Their absolute favorite, though, was a playground game called Daruma ga Koronda. It’s pretty similar to Red Light, Green Light, with a couple of added rules: Once you’re tagged, you have to grab hands and help the oni (the demon—or ‘it’ as we’d say) get everyone else. At first, there was only a couple of students, but the game slowly grew and grew and I spent the entire recess period chasing after all the players. They still ask for it almost every time I’m on the playground.

It’s a great reminder that kids really don’t care where the game came from; they just want to run around and have fun. It’s important to make sure the little ones don’t lose that open mindedness as they grow up, and as a teacher and a traveler, I think I’m in a good spot to do that.

4. Have you got any advice for current students considering a study abroad experience?

Do it. Honestly just do it. It’s expensive and it’s terrifying, but you won’t be able to look at your school and your home the same way ever again.

Staying home, in a little bubble, things don’t really change. When you go abroad, you pick up other perspectives, other ways to look at the same thing—even random stuff like recycling or the fact that everyone around you probably speaks the same language as you; when you come back, you just think about it differently.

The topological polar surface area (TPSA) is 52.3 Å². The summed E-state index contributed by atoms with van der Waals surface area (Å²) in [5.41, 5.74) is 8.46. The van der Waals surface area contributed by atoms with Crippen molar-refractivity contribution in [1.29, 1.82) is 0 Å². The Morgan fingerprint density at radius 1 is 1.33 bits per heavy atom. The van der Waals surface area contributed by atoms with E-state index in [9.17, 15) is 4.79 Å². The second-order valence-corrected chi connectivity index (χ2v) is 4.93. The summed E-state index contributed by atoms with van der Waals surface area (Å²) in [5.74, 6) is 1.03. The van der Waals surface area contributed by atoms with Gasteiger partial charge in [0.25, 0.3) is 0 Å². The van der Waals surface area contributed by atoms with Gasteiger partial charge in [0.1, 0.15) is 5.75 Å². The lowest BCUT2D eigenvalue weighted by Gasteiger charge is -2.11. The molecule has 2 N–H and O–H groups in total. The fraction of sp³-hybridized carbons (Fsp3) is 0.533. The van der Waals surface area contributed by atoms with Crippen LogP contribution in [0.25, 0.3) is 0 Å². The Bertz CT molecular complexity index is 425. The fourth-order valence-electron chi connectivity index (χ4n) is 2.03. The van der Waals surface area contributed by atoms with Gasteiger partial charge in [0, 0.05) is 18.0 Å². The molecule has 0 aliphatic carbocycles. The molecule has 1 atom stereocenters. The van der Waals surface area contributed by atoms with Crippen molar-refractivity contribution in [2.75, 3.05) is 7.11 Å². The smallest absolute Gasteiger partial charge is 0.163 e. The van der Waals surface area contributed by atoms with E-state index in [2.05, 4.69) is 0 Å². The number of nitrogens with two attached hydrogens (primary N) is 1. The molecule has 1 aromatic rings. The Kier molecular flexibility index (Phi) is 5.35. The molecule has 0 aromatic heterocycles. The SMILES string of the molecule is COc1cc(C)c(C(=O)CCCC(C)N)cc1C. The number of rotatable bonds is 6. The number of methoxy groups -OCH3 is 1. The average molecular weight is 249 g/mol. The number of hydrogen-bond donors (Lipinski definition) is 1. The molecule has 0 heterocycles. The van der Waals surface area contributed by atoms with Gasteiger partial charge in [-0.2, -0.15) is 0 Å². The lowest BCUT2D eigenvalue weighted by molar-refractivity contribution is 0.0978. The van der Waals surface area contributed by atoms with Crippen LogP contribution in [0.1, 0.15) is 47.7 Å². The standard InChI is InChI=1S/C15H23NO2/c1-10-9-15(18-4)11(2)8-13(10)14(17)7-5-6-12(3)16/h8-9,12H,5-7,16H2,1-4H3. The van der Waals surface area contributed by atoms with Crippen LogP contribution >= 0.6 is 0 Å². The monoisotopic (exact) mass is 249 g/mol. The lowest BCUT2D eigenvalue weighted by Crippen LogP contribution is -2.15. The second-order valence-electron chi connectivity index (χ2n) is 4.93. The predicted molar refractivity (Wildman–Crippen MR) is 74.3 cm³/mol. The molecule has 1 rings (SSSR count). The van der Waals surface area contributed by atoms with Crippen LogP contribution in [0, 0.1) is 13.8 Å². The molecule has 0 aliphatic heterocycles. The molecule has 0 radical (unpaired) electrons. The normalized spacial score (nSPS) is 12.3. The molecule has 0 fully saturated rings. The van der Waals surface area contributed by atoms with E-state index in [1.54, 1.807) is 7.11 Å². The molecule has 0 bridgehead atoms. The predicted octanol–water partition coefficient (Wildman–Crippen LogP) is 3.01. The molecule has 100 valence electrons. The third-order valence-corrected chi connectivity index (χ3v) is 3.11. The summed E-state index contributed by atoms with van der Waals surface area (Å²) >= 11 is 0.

I have no doubt you’re hearing this from all sides, but it’s just true and so important in order to grow as a person.

5. What’s next: How will language and cultural skills play a role in your future professional plans?

I plan to become a Japanese historian in the future, working and teaching at a university somewhere. I’m primarily interested in the history and culture of warfare, particularly in Japan.

As I’m writing my senior thesis, I quickly realized there are gaps in the historical literature in my field—at least in English. Knowing Japanese will open up so many doors as I pursue my research, to the point that it would  be more difficult if I’d never studied Japanese. Understanding the culture and having experienced it firsthand will also give me an advantage in understanding the ‘whys’ and ‘hows’ of Japanese history.

As Megan explains, studying abroad can change your perspective on everything—and while it can be expensive at first-glance, that doesn’t mean that you have to do it all on your own!  For more information on a range of nationally available funds—like the Gilman Scholarship—check out our page on Grants & Scholarships.

Also be sure to visit our Choose your Language pages, like Lead with Japanese, for language-specific opportunities, and inquire at your school and with local clubs or organizations.

Does one of the above questions speak to you? Share your answer by joining the conversation @LeadWLanguages on social media!